State v. Myrick, ___ N.C. App. ___, 2021-NCCOA-146 (Apr. 20, 2021)

The defendant was charged with assault of a detention officer causing physical injury in Bertie County. Defense counsel obtained a capacity evaluation of the defendant. It showed that the defendant was not capable to stand trial but indicated his capacity could be restored. At a hearing on the defendant’s capacity, the trial court failed to make findings regarding the defendant’s capacity but instead found the defendant not guilty by reason of insanity (“NGRI”) and ordered him involuntarily committed.

The defendant failed to give notice of appeal in a timely manner and the Court of Appeals consequently lacked jurisdiction to consider it. In recognition of his defective notice of appeal, the defendant filed a petition for writ of certiorari. That petition was also flawed in that it failed to identify the order from which review was sought. The defendant subsequently filed a second petition for certiorari to remedy that defect. In its discretion, the court granted the second petition to reach the merits of the defendant’s arguments.

(1) G.S. 15A-1002 requires a hearing when the defendant’s capacity to proceed is at issue and requires the court to make findings supporting the trial court’s conclusions. In failing to determine the defendant’s capacity and make findings in support, the trial court violated a statutory mandate. In addition, the defendant’s due process rights were violated when the NGRI plea was entered without a finding that the defendant was capable of proceeding. There was also no evidence that the defendant agreed to the entry of the plea. Although this was a question of first impression in North Carolina, the court agreed with other jurisdictions that a NGRI plea from a person lacking capacity is a due process violation. The court observed that this error was prejudicial, in that one acquitted by reason of insanity bears the burden of proof to show that the person is no longer mentally ill. See G.S. 122C-276.1(c). The NGRI order was therefore vacated, and the matter remanded for a capacity hearing.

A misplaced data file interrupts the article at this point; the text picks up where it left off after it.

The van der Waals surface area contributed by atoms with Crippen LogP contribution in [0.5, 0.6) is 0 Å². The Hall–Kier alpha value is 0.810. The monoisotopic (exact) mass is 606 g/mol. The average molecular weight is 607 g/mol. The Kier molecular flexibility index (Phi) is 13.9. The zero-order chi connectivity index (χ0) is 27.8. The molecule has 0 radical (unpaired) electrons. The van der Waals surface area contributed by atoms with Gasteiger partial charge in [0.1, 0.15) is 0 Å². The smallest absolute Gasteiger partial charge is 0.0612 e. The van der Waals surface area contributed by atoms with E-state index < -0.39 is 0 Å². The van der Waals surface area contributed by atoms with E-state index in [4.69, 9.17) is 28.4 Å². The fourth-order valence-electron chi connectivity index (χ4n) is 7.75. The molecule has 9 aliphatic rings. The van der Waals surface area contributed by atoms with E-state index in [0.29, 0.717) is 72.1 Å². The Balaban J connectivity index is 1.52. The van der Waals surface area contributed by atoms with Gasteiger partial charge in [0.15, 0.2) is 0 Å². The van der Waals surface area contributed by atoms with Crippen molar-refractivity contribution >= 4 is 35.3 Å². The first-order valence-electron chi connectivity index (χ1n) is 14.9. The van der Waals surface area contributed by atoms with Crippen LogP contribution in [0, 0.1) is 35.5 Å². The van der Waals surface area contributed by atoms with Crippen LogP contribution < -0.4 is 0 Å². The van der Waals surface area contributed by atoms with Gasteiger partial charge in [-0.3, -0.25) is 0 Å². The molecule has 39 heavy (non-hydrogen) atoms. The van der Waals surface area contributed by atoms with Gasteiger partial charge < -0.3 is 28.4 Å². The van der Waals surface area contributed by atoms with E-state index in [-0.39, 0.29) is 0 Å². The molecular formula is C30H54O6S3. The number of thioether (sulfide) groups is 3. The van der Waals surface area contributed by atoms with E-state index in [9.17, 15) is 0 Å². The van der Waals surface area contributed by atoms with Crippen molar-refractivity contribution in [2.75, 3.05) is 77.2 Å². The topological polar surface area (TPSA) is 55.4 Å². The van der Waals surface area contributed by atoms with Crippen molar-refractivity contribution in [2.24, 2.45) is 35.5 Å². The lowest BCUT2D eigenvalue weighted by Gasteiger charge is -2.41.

(2) Under G.S. 15A-1008, a defendant who lacks capacity is entitled to dismissal once he or she has been confined for the maximum period of time authorized for a prior record level VI offender. Here, because the offense was a class I felony punishable by 21 months at most and the defendant had been confined for at least 23 months, in the event the trial court determines that the defendant lacks capacity on remand, the charge must be dismissed.